The EU and Ukraine already have an Association agreement in place, which includes a Deep and Comprehensive Free Trade Agreement. The accord established political association and economic integration between the EU and Ukraine and provided for mutual free market access.

The agreement established ground rules for cooperation in areas including energy, transport, and education. It also required Ukraine to implement reforms and respect democratic principles, human rights and the rule of law.

The free trade agreement substantially integrated EU and Ukraine markets by dismantling import duties and banning other trade restrictions, albeit with specific limitations and transitional periods in sensitive areas, such as trade in agricultural products.

Other support

There are various EU initiatives to support Ukraine's economy, aid its green transition and help the country to reform.

Since 2014, more than €17 billion in grants and loans have been mobilised by the EU and financial institutions to support reforms in Ukraine, while applying conditionality depending on their progress.

Since 2015, more than 11,500 Ukrainian students have participated in the EU's popular Erasmus+ programme.

The EU invests in projects to stimulate Ukraine's economy, including direct support to 100,000 small and medium-sized enterprises, assistance to more than 10,000 firms in rural areas and funds to modernise public IT infrastructure.

Since the start of the Covid pandemic, the EU has mobilised more than €190 million for Ukraine to support immediate needs and socio-economic recovery as well as €1.2 billion in macro-financial assistance. The EU has supplied more than 36 million items of personal protective equipment, as well as ambulances, critical medical equipment and training for health care staff. In cooperation with civil society, the EU provides food and medicines to vulnerable families.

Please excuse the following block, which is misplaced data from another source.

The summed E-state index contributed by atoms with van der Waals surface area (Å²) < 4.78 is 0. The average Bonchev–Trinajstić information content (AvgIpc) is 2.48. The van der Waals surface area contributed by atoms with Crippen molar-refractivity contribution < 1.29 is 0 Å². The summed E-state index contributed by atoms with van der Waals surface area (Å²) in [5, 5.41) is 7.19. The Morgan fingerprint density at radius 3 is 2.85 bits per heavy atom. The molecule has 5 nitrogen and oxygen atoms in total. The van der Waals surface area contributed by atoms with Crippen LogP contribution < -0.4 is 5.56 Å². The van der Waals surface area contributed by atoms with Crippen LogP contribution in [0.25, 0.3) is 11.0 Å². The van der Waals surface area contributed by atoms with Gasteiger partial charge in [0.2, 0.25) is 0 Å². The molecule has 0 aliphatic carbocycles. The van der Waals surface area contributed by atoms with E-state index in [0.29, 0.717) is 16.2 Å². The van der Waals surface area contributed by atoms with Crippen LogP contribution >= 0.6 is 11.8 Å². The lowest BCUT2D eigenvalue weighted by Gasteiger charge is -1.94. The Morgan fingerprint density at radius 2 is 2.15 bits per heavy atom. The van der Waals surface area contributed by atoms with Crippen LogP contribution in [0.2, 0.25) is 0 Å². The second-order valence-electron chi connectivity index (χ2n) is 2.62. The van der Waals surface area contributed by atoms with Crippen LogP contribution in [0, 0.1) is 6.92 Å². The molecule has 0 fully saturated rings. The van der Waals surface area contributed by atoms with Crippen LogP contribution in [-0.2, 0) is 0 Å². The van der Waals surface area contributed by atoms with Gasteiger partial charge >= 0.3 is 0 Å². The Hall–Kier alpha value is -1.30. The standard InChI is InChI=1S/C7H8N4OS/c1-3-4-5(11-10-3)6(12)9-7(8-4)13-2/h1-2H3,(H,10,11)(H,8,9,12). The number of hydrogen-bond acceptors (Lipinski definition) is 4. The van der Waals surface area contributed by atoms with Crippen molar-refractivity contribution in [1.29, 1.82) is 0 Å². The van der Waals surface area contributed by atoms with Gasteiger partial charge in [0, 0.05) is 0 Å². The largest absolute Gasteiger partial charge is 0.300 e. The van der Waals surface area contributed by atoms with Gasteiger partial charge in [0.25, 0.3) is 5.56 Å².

On 16 February 2022, MEPs approved a €1.2 billion macro-financial loan to help Ukraine cover its external financing needs in 2022. In December 2022, MEPs also approved a €18 billion loan to Ukraine. The long-term loan, given on preferential terms but conditional on reforms, will cover essential public services, including running hospitals, schools and providing housing. It is also intended to help maintain macroeconomic stability and to rebuild infrastructure in Ukraine, which has been under constant attack by Russia.

Sakharov Prize

In 2018 Parliament awarded the Sakharov Prize for Freedom of Thought to Oleg Sentsov. The Ukrainian film director and human rights activist was imprisoned for protesting Russia's annexation of his native Crimea on Independence Square in Kyiv, but released from jail on 7 September 2019 as part of a prisoner exchange deal between Russia and Ukraine.

In 2022 Parliament's Sakharov Prize was awarded to the brave people of Ukraine. Since Russia's full-scale invasion, they are fighting to protect their homes, sovereignty, independence and territorial integrity. Every day they are also battling for freedom, democracy, the rule of law and European values.